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Legislative Memo

Frank Kerbein
Director, Center for Human Resources
T 518.465.7511
www.bcnys.org

BILL:

S.3004-A (Addabbo)/ A.3870-A (Nolan)

Support

SUBJECT:

Paid Family Leave

 

DATE:

February 4, 2016

 

This bill would provide up to 12 weeks of disability benefit payments through the state's mandatory disability insurance system to non-disabled employees for the purposes of continuous or intermittent child bonding and caring for ill family members. The Business Council opposes enactment of this legislation:

First, this bill would increase the benefit formula from 50% of the employee's average weekly wage to 66.6% of the employee's average weekly wage.

Second, the maximum weekly benefit payable would rise to 35% of the state's average weekly wage (AWW) on 1/1/17, 40% of the AWW on 4/1/18, 45% of the AWW on 4/1/19 and 50% of the AWW on 4/1/20. Based on these new percentages, the maximum benefit payable would quadruple from the current $170/wk to almost $700/wk in just over 3 years. This is a recipe for significant increases in the cost of creating and retaining jobs in New York State.

Even with increased employee contributions for the new family care component, the disability side of the costs associated with these benefit increases would be absorbed by employers. This would be yet another state government policy barrier contributing to our state's uncompetitive business position.

Also, as this expanded benefit is based on eligibility standards under the pre-existing disability benefit program, all new employees would be eligible for a 12 week paid leave after only 4 weeks of employment with that new employer.

Alignment with federal Family Medical Leave - If this state proposal was aligned to the federal family medical leave act, hundreds of thousands of New York State small businesses would not have multiple tiers of rules, requirements, eligible persons etc. to wade through and deal with. Unfortunately, this bill does not mirror the federal law in areas such as definition of family, the relationship between this type of family care and an employee's own disability and the issue of job guarantee. Since this is part of the state Temporary Disability Insurance program, hundreds of thousands of small businesses with less than 50 employees who are currently excluded from the federal family medical leave act would be included in this new state leave mandate.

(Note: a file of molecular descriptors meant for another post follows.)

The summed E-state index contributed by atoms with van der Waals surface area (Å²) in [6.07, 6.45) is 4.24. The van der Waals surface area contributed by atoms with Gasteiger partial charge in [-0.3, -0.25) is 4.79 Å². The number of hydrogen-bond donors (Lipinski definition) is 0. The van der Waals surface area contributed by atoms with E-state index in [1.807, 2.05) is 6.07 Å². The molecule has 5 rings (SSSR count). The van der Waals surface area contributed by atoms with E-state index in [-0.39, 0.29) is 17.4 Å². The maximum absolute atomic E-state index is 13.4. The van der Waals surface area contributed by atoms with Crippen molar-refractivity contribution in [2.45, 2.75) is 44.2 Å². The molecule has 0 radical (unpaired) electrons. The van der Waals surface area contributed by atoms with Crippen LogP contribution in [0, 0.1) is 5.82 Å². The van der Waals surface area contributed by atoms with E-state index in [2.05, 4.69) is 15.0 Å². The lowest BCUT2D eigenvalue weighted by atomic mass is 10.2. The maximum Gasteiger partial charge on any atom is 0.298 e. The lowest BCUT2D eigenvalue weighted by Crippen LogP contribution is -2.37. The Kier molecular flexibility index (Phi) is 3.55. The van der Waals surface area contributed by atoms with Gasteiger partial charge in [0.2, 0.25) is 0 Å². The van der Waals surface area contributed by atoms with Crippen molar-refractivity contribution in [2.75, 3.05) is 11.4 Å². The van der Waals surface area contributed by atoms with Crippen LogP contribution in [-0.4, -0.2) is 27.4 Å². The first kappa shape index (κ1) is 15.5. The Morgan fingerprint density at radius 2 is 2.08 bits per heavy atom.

A major objection to paid family care legislation is employee replacement costs - The cost of replacing those on this new leave, especially unplanned intermittent leave, could be at overtime rates, borne by the businesses and more than likely as mandatory overtime for other employees called in to fill the vacant positions. This would affect the businesses ability to meet its customers' needs and therefore affect their ability to operate efficiently. The result will be increased personnel costs through overtime and diminished morale for those who pick up the slack from these additional absences. State government should be taking action to encourage productivity and efficiency, not discouraging it via new government mandates.

Another posting requirement - Currently, employers are required to pos a notice containing information about their disability insurance company, policy number and dates of coverage. New language in this bill would require employers to also do an additional communication to employees stating that they have paid for their disability insurance coverage, plus repeat the communication to all new employees within 30 days of their start date. This would be in addition to the dozen plus workplace postings already required by New York State businesses. This is unnecessary and waste of resources.

The message to New York businesses - As we work toward improvement of the state's economy, the Legislature needs to send clear positive messages to businesses in and out of the state that new York is open for business. Enactment of this bill sends no such message. In fact, it sends the all too familiar message that the New York State Legislature stands ready to find new and different ways to interfere with business and worsen the business climate.

For these reasons, The Business Council opposes this legislation and respectfully urges that it not be enacted.